Slight power output manipulations around the maximal lactate steady state have an impact on fatigue in females and males.


Neuromuscular fatigue (NMF) and exercise performance are affected by exercise intensity and sex differences. However, whether slight changes in power output (PO) below and above the maximal lactate steady-state (MLSS) impact NMF and subsequent performance (time to exhaustion, TTE) is unknown. Purpose: This study compared NMF and TTE in females and males in response to exercise performed at MLSS, 10 W below (MLSS -10 ) and above (MLSS +10 ). Methods: Twenty participants (9 females) performed three 30-min constant-PO exercise bouts followed (1 min delay) by a TTE at 80% of the peak-PO. NMF was characterized by isometric maximal voluntary contractions (IMVC) and femoral nerve electrical stimulation of knee extensors [e.g. peak torque of potentiated high-frequency (Db100) and single twitch (TwPt)] before and immediately after the constant-PO and TTE bouts. Results: IMVC declined less after MLSS -10 (-18±10%) compared to MLSS (-26±14%) and MLSS +10 (-31±11%) (all p<0.05), and the Db100 decline was greater after MLSS +10 (-24±14%) compared to the other intensities (MLSS -10 : -15±9%; MLSS: -18±11%) (all p<0.05). Females showed smaller reductions in IMVC and TwPt compared to males after constant-PO bouts (all p<0.05), this difference being not dependant on intensity. TTE was negatively impacted by increasing the PO in the constant-PO (p<0.001), with no differences in end-exercise NMF (p>0.05). Conclusion: Slight changes in PO around MLSS elicited great changes in the reduction of maximal voluntary force and impairments in contractile function. Although NMF was lower in females compared to males, the changes in PO around the MLSS impacted both sexes similarly.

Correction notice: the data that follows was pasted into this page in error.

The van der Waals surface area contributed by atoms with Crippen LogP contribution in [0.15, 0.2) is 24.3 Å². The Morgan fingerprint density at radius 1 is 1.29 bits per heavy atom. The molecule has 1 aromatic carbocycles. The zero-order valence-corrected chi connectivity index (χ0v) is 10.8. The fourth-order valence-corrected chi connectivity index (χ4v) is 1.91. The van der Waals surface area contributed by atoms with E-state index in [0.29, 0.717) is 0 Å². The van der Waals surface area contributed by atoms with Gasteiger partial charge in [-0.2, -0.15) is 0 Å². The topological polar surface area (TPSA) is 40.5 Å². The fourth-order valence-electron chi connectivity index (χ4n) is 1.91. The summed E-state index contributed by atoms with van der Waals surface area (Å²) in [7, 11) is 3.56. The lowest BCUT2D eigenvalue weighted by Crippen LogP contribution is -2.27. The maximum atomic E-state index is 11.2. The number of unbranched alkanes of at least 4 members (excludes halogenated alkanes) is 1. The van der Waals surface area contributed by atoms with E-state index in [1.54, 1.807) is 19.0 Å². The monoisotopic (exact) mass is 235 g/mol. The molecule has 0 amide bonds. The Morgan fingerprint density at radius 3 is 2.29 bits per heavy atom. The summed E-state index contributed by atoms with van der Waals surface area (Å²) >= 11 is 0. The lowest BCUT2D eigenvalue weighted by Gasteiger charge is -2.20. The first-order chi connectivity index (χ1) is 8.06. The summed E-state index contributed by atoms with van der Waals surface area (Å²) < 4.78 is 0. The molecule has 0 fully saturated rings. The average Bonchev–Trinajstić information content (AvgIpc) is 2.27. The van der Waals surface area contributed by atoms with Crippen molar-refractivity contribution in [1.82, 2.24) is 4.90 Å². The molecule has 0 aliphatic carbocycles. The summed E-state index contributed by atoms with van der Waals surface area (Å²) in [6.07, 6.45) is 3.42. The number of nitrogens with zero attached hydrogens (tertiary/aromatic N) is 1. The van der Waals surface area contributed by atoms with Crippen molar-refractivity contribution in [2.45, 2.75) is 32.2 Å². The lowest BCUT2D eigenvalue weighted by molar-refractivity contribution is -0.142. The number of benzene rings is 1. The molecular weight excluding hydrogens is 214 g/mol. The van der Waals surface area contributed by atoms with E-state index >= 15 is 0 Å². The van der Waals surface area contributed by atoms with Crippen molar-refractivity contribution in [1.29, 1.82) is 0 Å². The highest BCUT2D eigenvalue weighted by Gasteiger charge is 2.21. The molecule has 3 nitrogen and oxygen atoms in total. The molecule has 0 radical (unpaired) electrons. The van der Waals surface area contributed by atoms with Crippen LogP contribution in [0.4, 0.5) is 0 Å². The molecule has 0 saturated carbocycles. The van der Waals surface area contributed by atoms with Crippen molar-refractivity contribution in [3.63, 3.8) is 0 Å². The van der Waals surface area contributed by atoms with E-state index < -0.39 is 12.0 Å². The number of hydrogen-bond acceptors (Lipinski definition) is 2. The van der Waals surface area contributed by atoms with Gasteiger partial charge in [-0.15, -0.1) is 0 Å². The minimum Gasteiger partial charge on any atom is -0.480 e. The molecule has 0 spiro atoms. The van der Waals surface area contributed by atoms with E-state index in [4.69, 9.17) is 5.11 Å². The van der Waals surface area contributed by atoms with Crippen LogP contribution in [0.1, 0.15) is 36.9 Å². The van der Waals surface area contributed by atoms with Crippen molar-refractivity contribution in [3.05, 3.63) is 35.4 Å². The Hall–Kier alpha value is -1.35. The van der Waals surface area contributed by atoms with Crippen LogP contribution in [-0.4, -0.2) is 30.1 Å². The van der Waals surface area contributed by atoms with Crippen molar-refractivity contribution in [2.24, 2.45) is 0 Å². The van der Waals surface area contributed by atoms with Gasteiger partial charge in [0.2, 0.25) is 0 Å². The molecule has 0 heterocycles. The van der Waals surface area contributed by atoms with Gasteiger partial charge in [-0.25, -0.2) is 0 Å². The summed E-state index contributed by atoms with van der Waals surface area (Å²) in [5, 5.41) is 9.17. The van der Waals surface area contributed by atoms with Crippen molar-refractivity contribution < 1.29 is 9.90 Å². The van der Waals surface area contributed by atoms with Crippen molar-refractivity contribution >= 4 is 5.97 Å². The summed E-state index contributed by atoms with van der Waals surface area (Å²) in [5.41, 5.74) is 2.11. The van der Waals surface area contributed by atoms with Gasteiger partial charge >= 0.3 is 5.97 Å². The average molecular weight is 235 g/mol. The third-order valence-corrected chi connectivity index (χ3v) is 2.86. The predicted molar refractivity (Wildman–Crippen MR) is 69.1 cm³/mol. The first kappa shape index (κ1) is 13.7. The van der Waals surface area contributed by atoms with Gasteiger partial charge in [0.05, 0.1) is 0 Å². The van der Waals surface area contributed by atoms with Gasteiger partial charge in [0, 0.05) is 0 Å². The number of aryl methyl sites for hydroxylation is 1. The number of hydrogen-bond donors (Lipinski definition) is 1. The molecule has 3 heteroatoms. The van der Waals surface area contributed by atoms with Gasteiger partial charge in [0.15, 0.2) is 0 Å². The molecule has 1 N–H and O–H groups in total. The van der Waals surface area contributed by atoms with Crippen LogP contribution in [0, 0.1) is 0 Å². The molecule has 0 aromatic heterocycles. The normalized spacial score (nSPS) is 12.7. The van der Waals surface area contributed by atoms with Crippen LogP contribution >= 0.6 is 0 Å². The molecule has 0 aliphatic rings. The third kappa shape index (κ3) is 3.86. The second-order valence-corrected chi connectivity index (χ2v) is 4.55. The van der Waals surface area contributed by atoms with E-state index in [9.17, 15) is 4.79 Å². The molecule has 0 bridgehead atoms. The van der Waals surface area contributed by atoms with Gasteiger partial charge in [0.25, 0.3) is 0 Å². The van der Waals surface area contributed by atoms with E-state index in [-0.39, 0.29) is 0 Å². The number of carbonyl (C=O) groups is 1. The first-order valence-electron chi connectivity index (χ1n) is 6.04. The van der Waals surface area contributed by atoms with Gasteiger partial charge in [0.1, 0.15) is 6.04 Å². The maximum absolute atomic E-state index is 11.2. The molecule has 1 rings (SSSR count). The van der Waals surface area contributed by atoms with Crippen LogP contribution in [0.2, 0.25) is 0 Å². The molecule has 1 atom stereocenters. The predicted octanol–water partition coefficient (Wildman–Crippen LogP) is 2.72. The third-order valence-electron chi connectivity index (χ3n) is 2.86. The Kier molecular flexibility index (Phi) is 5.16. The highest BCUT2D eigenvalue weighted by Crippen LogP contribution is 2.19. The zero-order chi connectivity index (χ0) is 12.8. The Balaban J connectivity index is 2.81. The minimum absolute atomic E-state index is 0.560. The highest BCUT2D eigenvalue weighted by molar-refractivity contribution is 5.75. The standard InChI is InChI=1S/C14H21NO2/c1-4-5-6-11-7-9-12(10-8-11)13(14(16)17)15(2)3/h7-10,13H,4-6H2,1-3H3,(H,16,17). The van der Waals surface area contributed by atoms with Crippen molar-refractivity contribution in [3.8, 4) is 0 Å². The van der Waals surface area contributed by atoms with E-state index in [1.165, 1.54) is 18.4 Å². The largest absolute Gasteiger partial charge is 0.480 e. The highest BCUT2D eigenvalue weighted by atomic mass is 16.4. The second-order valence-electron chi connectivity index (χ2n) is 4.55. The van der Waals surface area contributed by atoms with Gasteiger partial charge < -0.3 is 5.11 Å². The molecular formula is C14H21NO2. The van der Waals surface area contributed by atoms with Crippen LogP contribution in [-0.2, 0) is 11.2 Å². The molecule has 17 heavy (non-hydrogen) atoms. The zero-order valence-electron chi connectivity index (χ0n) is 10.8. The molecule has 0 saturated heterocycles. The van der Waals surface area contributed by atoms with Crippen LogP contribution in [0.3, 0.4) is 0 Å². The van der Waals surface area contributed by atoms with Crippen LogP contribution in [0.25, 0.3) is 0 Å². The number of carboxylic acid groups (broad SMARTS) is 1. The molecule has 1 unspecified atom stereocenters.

Journal of Applied Physiology